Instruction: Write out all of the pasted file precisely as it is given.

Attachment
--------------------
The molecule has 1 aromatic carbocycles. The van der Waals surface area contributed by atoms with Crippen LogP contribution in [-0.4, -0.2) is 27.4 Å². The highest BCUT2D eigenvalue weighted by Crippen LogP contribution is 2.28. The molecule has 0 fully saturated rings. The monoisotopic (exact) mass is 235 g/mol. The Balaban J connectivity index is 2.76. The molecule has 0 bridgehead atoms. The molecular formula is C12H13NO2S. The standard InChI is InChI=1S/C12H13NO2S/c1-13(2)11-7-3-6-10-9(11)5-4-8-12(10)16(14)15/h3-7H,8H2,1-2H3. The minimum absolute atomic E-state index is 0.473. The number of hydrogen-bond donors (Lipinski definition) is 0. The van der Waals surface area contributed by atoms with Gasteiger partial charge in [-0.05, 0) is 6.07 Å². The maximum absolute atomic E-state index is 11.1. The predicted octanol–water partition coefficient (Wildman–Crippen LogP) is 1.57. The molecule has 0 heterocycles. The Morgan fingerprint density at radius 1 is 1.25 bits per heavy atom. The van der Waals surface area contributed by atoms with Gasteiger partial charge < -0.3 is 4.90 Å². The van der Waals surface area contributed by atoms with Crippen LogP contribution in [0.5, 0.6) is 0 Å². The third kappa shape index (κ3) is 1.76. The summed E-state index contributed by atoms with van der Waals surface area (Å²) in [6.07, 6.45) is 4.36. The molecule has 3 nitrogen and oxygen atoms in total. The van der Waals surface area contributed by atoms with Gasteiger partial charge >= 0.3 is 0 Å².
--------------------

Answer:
The molecule has 1 aromatic carbocycles. The van der Waals surface area contributed by atoms with Crippen LogP contribution in [-0.4, -0.2) is 27.4 Å². The highest BCUT2D eigenvalue weighted by Crippen LogP contribution is 2.28. The molecule has 0 fully saturated rings. The monoisotopic (exact) mass is 235 g/mol. The Balaban J connectivity index is 2.76. The molecule has 0 bridgehead atoms. The molecular formula is C12H13NO2S. The standard InChI is InChI=1S/C12H13NO2S/c1-13(2)11-7-3-6-10-9(11)5-4-8-12(10)16(14)15/h3-7H,8H2,1-2H3. The minimum absolute atomic E-state index is 0.473. The number of hydrogen-bond donors (Lipinski definition) is 0. The van der Waals surface area contributed by atoms with Gasteiger partial charge in [-0.05, 0) is 6.07 Å². The maximum absolute atomic E-state index is 11.1. The predicted octanol–water partition coefficient (Wildman–Crippen LogP) is 1.57. The molecule has 0 heterocycles. The Morgan fingerprint density at radius 1 is 1.25 bits per heavy atom. The van der Waals surface area contributed by atoms with Gasteiger partial charge < -0.3 is 4.90 Å². The van der Waals surface area contributed by atoms with Crippen LogP contribution in [0.5, 0.6) is 0 Å². The third kappa shape index (κ3) is 1.76. The summed E-state index contributed by atoms with van der Waals surface area (Å²) in [6.07, 6.45) is 4.36. The molecule has 3 nitrogen and oxygen atoms in total. The van der Waals surface area contributed by atoms with Gasteiger partial charge >= 0.3 is 0 Å².